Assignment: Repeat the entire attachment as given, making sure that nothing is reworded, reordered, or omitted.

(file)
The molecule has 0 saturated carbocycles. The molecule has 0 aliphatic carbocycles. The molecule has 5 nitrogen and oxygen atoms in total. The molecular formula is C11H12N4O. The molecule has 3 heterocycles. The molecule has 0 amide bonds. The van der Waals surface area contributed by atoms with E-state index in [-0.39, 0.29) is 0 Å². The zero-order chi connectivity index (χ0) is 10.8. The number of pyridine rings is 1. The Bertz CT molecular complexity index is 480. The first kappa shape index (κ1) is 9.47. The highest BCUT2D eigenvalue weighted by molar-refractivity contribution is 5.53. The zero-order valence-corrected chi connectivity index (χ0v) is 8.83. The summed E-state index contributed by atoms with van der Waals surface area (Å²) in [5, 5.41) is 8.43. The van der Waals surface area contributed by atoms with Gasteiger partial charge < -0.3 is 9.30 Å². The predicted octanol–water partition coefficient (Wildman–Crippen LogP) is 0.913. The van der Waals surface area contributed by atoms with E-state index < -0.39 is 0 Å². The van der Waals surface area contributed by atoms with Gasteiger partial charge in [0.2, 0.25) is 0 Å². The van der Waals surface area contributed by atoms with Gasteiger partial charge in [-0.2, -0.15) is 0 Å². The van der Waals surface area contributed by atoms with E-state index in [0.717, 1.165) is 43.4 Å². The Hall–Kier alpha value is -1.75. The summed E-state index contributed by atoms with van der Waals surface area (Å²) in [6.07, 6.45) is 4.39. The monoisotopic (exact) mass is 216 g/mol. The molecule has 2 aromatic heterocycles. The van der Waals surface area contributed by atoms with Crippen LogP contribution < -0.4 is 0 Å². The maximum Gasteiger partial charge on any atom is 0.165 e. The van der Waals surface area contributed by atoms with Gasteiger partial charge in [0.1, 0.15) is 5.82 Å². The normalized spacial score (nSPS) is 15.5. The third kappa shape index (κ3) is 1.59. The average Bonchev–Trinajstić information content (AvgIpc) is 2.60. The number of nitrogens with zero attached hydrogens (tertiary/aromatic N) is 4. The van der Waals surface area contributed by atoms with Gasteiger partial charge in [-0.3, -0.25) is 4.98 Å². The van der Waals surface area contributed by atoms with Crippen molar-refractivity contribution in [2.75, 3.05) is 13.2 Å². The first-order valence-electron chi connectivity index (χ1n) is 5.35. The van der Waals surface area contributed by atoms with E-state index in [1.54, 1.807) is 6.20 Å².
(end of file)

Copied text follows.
The molecule has 0 saturated carbocycles. The molecule has 0 aliphatic carbocycles. The molecule has 5 nitrogen and oxygen atoms in total. The molecular formula is C11H12N4O. The molecule has 3 heterocycles. The molecule has 0 amide bonds. The van der Waals surface area contributed by atoms with E-state index in [-0.39, 0.29) is 0 Å². The zero-order chi connectivity index (χ0) is 10.8. The number of pyridine rings is 1. The Bertz CT molecular complexity index is 480. The first kappa shape index (κ1) is 9.47. The highest BCUT2D eigenvalue weighted by molar-refractivity contribution is 5.53. The zero-order valence-corrected chi connectivity index (χ0v) is 8.83. The summed E-state index contributed by atoms with van der Waals surface area (Å²) in [5, 5.41) is 8.43. The van der Waals surface area contributed by atoms with Gasteiger partial charge < -0.3 is 9.30 Å². The predicted octanol–water partition coefficient (Wildman–Crippen LogP) is 0.913. The van der Waals surface area contributed by atoms with E-state index < -0.39 is 0 Å². The van der Waals surface area contributed by atoms with Gasteiger partial charge in [0.2, 0.25) is 0 Å². The van der Waals surface area contributed by atoms with Gasteiger partial charge in [-0.2, -0.15) is 0 Å². The van der Waals surface area contributed by atoms with E-state index in [0.717, 1.165) is 43.4 Å². The Hall–Kier alpha value is -1.75. The summed E-state index contributed by atoms with van der Waals surface area (Å²) in [6.07, 6.45) is 4.39. The monoisotopic (exact) mass is 216 g/mol. The molecule has 2 aromatic heterocycles. The van der Waals surface area contributed by atoms with Crippen LogP contribution < -0.4 is 0 Å². The maximum Gasteiger partial charge on any atom is 0.165 e. The van der Waals surface area contributed by atoms with Gasteiger partial charge in [0.1, 0.15) is 5.82 Å². The normalized spacial score (nSPS) is 15.5. The third kappa shape index (κ3) is 1.59. The average Bonchev–Trinajstić information content (AvgIpc) is 2.60. The number of nitrogens with zero attached hydrogens (tertiary/aromatic N) is 4. The van der Waals surface area contributed by atoms with Gasteiger partial charge in [-0.3, -0.25) is 4.98 Å². The van der Waals surface area contributed by atoms with Crippen molar-refractivity contribution in [2.75, 3.05) is 13.2 Å². The first-order valence-electron chi connectivity index (χ1n) is 5.35. The van der Waals surface area contributed by atoms with E-state index in [1.54, 1.807) is 6.20 Å².